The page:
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PetGazette - Post

  • Susan M. Young

Selling Your Home When You Have Pets: A Balancing Act

Article originally published on 9-26-10`7

Nationally, 56% of homeowners share their home with pets. And in the Asheville area it’s a pretty good guess that this number is higher.

photo credit: Alex Matravers Rolo in the dark! via photopin (license)

WNC people love our dogs and when it’s time to sell our home we have to balance our companion’s needs with those of a potential buyer.

Most internet articles will tell you to send Skippy on a vacation. That’s as likely as sending the kids to boarding school so the house can stay organized. Skippy isn’t going anywhere so we need to work around this. There are two aspects to selling a home with pets that we need to look at: cleanliness and logistics.

This is the time to be honest with yourself.  Even if you groom your pets daily they still bring dirt into your home. Give everything a good scrub down. Vacuum daily to remove pet hair. Wipe down base trim and wall corners that your dog(s) rub up against.  Remove nose prints from windows before each showing. Repair any damage that your pet has done to your home. Clean litterboxes multiple times a day and use high-quality kitty litter to help mask the smell. Put away toys and remove any pee pads. Pay attention to odors.

We get used to the odor our own pets bring to our home but be sure that buyers will smell it. Use Febreeze liberally, baking soda in litterboxes and carpet cleaner on the rugs. In the summer, run your air-conditioning during showings and put a good HEPA filter on your furnace to help filter the air. Even if potential buyers are also pet owners, they will be more grossed out by other people’s “dirt” than they are by their own. So eliminate it as much as you can.

Don’t forget the yard. Buyers look for omens to tell them if this is the house for them and stepping in Skippy’s little “gifts” is not a good omen!  Lastly, don’t be surprised if your pets start having house training issues. They feel your stress plus the added stress of strangers coming in when you are not home.  When pets get stressed, accidents happen.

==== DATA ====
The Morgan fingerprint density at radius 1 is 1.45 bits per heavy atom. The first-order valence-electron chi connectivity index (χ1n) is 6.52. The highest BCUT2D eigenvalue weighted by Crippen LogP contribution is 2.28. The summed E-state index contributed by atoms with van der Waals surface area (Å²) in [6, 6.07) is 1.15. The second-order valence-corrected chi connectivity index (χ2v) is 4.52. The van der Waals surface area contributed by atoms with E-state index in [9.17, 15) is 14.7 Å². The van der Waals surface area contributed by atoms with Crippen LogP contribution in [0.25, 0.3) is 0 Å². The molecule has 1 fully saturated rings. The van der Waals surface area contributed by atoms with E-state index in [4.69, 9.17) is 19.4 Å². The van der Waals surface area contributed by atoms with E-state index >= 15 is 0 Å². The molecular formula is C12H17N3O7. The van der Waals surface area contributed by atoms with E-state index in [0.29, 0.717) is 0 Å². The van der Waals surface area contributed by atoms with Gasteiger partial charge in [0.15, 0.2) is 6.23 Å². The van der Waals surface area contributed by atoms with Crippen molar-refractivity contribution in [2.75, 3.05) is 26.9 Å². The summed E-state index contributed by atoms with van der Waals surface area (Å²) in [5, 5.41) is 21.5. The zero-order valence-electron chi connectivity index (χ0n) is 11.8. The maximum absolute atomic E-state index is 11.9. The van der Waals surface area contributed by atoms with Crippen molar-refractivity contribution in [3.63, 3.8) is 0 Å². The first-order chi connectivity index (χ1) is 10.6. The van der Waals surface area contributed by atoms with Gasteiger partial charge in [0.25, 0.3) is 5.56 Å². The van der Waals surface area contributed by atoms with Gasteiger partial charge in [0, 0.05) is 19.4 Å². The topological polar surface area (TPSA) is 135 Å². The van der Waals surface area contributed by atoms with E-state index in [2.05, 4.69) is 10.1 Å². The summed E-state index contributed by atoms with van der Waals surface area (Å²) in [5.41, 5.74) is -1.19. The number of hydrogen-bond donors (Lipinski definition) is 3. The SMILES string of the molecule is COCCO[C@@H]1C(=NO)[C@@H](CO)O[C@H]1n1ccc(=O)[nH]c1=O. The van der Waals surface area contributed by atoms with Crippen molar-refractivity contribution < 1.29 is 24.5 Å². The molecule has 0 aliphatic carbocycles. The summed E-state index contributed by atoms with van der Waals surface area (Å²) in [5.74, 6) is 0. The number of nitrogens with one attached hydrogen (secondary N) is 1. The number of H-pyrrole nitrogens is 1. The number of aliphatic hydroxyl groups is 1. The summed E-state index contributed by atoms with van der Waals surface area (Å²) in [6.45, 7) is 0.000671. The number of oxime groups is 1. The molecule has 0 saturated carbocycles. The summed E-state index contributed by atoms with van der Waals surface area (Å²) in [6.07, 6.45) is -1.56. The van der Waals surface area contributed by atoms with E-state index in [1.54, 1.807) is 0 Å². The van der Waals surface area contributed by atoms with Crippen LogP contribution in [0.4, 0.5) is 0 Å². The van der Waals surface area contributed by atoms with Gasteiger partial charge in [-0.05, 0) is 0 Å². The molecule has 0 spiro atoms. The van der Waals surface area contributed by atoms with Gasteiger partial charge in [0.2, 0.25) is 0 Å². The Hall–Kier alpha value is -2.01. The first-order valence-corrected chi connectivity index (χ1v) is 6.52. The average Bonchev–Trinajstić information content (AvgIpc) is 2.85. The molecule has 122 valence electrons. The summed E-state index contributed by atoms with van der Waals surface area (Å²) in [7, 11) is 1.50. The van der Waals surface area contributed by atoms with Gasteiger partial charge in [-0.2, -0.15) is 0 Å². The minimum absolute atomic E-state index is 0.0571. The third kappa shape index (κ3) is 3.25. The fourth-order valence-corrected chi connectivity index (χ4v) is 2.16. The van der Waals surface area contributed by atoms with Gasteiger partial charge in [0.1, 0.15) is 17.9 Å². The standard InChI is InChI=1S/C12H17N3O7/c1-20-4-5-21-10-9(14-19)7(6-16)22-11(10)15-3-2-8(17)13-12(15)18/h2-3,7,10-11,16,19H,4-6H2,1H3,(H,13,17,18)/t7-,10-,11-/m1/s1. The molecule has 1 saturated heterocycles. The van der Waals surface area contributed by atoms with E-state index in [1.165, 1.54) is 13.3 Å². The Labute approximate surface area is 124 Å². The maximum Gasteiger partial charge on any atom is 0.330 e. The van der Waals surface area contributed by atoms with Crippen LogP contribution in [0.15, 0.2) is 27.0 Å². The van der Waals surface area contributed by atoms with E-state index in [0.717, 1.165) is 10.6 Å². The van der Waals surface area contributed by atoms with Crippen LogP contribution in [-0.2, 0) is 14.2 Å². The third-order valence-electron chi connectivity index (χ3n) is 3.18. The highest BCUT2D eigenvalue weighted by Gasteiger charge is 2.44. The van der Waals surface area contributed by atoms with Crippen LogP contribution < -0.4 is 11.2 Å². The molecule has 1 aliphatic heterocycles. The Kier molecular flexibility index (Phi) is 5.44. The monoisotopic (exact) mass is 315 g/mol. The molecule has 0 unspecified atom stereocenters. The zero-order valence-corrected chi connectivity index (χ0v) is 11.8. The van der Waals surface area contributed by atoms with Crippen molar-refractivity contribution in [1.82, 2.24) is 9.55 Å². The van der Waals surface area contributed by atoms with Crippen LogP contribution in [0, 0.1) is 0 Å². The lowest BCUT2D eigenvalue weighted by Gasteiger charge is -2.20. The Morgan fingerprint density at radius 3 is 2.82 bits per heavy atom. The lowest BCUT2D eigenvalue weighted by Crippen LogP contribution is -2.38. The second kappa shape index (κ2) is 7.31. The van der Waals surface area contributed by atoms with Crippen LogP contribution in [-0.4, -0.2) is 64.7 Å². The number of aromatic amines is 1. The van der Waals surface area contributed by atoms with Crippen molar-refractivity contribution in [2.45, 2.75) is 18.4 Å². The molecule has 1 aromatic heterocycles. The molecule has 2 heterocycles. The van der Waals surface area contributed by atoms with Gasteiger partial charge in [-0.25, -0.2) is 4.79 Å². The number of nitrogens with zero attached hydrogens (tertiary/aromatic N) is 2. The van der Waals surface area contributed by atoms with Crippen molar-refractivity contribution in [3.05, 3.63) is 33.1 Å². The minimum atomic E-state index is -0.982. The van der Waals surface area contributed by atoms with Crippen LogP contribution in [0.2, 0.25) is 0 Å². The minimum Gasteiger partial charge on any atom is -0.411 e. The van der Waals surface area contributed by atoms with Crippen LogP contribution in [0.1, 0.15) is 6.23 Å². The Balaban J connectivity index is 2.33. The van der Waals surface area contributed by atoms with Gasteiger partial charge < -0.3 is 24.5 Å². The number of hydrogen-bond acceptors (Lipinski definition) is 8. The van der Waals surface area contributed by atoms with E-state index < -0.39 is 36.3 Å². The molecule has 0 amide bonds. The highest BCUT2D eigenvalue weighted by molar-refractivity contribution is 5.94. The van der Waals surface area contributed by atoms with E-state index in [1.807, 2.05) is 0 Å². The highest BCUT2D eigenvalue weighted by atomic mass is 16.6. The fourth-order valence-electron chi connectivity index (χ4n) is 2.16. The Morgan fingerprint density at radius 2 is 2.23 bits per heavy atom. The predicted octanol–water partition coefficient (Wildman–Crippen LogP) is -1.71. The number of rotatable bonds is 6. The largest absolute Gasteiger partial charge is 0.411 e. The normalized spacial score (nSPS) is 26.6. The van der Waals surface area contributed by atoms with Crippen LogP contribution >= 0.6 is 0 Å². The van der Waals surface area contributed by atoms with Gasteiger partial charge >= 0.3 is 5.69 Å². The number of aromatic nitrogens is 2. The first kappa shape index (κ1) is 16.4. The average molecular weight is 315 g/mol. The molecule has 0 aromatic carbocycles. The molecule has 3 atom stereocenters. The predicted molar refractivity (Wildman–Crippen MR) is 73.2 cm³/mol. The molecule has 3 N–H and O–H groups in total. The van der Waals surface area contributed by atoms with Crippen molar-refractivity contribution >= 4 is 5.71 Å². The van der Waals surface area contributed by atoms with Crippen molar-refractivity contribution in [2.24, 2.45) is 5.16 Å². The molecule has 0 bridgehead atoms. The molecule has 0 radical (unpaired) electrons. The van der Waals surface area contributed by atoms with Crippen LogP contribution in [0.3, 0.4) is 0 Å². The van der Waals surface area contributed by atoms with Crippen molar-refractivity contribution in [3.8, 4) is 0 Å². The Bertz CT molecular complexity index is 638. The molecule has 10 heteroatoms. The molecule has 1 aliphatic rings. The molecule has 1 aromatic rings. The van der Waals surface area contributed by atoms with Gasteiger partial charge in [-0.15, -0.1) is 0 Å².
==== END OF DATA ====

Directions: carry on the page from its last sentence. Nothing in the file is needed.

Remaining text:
So what do you do with your pets while your home is being shown? Cats will pretty much disappear but if you have one that might be an escape artist then invest in a large dog crate or cat pen for extra security during showings. Locking Kitty in a bedroom is not a good option. We want buyers to have full access to your house and not have to worry about letting your pet escape.

Dogs are another story. It IS NOT ok to let your dog loose in the house when it is being shown.  This is a very bad idea. Even people who love dogs will be nervous around a dog they don’t know and you know what? Your dog will be afraid of them, too. I don’t care how friendly and well socialized Skippy is, their home is being invaded by strangers and this puts them in a bad spot. Do I guard the house? Do I let them in? This is not fair to Skippy and it’s unfair to put him in this situation.

You have the ability to set your showing instructions to give you some lead time when your home is being shown. Give yourself enough time that you can run home and crate your dog or remove him altogether. Maybe this is a good time to check out a doggy daycare in your area, or maybe a dog walker who can run over and get Skippy out of the house for an hour. If the dog must stay home and a crate is not an option, put him/her in the laundry room or a bathroom (think small, easy to view from the door) and put up a secure baby gate. This confines your dog and gives them a barrier between them and the intruder. That provides a sense of security for people and pets alike.

Selling a home is stressful for everyone. But with some planning, you can balance the stresses and make the process work comfortably for all concerned.

Susan M. Young is a long-standing Asheville area Real Estate Broker. She has been active in dog sports with her Golden Retrievers for over 20 years.

photo credit: Alex Matravers Rolo in the dark! via photopin (license)


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